Children's, Tween & Teen Events
Jacob Reads
Mondays, 10:00 a.m. on the Library's Facebook Page
All ages
Every Monday, thirteen year-old Concordian Jacob reads a special story from our staff-curated list of 101 Picture Books Concord Free Public Library Loves! Can't make the Facebook video premiere at 10? No problem! "Jacob Reads" storytimes will be archived in a playlist, linked above.
Baby Time for Ages 0-12 mos.
Monday, May 3, 11:00 - 11:30 a.m.
Hear stories, songs, and rhymes in this gentle half hour story time for our very youngest readers. [Register for Zoom Link]

PJ Story Time from Fowler, Ages 5 and under
Monday, May 3, 5:00 - 5:30 p.m.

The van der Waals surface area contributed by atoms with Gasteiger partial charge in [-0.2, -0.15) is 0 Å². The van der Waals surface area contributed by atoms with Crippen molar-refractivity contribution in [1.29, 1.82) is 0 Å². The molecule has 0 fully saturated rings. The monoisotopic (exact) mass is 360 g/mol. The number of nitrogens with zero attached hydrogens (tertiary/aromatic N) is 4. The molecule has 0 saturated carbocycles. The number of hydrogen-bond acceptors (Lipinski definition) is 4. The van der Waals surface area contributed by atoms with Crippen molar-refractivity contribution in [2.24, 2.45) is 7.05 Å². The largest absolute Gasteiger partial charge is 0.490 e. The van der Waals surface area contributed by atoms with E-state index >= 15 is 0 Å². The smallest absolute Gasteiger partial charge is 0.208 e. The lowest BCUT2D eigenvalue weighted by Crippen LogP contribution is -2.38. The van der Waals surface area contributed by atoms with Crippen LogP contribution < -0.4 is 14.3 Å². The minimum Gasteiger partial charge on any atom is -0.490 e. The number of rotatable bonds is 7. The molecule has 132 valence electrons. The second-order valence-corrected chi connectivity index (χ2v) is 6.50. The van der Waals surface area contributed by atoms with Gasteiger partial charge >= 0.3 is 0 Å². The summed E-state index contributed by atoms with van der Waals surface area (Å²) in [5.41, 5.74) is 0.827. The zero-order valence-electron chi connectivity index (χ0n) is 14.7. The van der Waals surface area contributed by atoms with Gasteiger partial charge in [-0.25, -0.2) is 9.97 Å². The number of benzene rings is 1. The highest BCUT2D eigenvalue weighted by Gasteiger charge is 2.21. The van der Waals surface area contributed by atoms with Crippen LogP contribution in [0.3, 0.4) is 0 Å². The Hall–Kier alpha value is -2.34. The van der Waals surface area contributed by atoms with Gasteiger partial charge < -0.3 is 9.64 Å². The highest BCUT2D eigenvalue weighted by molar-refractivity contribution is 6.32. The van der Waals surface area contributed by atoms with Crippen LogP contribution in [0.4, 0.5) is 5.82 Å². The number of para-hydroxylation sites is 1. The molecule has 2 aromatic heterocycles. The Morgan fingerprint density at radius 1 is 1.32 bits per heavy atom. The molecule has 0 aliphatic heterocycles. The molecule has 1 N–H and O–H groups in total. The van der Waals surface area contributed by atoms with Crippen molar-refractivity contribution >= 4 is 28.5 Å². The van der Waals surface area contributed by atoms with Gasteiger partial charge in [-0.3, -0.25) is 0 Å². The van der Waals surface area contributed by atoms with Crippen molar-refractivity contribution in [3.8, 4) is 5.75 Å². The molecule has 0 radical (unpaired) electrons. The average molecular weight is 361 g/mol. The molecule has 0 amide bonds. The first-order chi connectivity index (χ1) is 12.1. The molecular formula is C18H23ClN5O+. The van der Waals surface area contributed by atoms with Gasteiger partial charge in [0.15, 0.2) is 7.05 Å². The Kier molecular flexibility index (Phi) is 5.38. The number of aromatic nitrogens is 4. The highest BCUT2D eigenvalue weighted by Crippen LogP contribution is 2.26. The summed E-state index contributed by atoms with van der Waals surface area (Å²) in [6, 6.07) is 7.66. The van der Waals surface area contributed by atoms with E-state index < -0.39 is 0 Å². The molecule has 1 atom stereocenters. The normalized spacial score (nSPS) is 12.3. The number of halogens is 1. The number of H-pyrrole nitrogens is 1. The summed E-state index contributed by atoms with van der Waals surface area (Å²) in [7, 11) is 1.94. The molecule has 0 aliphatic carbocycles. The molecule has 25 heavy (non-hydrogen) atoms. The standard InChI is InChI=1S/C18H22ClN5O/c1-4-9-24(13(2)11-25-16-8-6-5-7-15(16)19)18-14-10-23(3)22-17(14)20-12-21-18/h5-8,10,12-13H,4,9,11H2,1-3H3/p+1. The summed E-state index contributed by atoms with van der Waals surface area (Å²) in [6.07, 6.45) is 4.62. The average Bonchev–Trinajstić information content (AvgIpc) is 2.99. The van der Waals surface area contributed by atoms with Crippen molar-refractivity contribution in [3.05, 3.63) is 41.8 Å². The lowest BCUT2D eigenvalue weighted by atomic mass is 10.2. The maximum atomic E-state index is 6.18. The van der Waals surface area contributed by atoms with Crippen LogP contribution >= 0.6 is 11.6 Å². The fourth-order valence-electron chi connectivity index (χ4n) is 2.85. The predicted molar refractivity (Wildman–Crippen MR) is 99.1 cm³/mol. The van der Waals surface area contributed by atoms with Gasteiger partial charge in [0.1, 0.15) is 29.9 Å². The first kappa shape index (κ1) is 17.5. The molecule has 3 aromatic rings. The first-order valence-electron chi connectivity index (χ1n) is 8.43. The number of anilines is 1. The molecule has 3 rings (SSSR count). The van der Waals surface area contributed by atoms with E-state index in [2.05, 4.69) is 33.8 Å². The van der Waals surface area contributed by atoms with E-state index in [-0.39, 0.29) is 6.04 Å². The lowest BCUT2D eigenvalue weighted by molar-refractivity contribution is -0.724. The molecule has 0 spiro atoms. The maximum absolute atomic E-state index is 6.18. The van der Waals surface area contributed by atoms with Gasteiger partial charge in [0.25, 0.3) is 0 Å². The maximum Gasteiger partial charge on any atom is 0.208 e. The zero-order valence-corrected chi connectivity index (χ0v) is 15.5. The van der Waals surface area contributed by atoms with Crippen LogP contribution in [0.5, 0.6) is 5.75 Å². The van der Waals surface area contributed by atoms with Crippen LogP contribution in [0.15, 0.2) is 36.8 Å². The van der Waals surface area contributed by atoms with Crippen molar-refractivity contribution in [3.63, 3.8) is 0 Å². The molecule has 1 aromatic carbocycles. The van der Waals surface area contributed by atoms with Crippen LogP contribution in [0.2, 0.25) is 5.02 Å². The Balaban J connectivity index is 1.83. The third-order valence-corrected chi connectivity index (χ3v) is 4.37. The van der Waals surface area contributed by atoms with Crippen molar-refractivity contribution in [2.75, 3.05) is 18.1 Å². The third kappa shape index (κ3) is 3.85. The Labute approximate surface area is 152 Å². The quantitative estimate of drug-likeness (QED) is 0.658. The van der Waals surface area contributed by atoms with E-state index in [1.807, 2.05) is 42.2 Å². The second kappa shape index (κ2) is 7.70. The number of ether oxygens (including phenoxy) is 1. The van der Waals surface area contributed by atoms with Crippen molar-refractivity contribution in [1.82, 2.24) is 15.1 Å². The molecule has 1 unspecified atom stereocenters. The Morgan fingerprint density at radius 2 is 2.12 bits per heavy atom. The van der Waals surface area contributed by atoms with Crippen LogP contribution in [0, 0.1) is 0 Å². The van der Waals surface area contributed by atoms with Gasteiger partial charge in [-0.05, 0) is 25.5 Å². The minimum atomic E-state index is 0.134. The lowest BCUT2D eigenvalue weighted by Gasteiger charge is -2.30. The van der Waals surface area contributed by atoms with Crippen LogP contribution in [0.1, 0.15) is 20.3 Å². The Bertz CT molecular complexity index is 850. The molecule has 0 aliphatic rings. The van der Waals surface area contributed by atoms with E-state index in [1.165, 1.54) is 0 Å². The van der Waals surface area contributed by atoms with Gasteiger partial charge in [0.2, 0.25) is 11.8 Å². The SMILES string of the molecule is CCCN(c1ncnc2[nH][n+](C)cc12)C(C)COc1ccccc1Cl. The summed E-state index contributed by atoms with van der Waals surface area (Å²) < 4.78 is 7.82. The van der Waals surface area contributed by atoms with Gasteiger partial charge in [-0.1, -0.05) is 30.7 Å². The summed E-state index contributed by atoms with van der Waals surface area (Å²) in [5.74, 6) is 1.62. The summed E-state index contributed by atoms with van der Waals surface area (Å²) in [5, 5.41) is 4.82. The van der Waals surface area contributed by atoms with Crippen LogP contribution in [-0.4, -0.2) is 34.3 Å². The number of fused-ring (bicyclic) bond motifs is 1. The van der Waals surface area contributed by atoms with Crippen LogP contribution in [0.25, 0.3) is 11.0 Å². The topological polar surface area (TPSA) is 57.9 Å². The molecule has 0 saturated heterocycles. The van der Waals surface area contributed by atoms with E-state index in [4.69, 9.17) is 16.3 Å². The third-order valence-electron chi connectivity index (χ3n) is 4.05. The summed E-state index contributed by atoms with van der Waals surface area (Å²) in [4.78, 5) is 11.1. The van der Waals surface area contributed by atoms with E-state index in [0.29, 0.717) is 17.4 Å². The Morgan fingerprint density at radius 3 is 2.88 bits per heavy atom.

Get a jumpstart on bedtime with stories, songs, and rhymes! [Register for Zoom Link]

Writing Games
Tuesday, May 4, 4:00 - 5:00 p.m.
Do you love writing? Games? If so, join us for a writing RPG, a game where you can create your own characters, interact with other participants, and jump into different worlds, in order to write a collaborative story. For tweens/teens ages 10-16. No writing experience required! For more information, contact Madeline at mklein@minlib.net. [Register for Zoom Link]
Story Time with Royce on Zoom
Wednesday, May 5, 10:00 - 10:30 a.m.
Join us on Zoom for some short stories, songs, & rhymes! This is a great way to build early literacy skills. This program is geared for pre-schoolers, but all ages are welcome to join. [Register for Zoom Link]

Thursday Storytime from Fowler
Thursdays @ 10:00 a.m.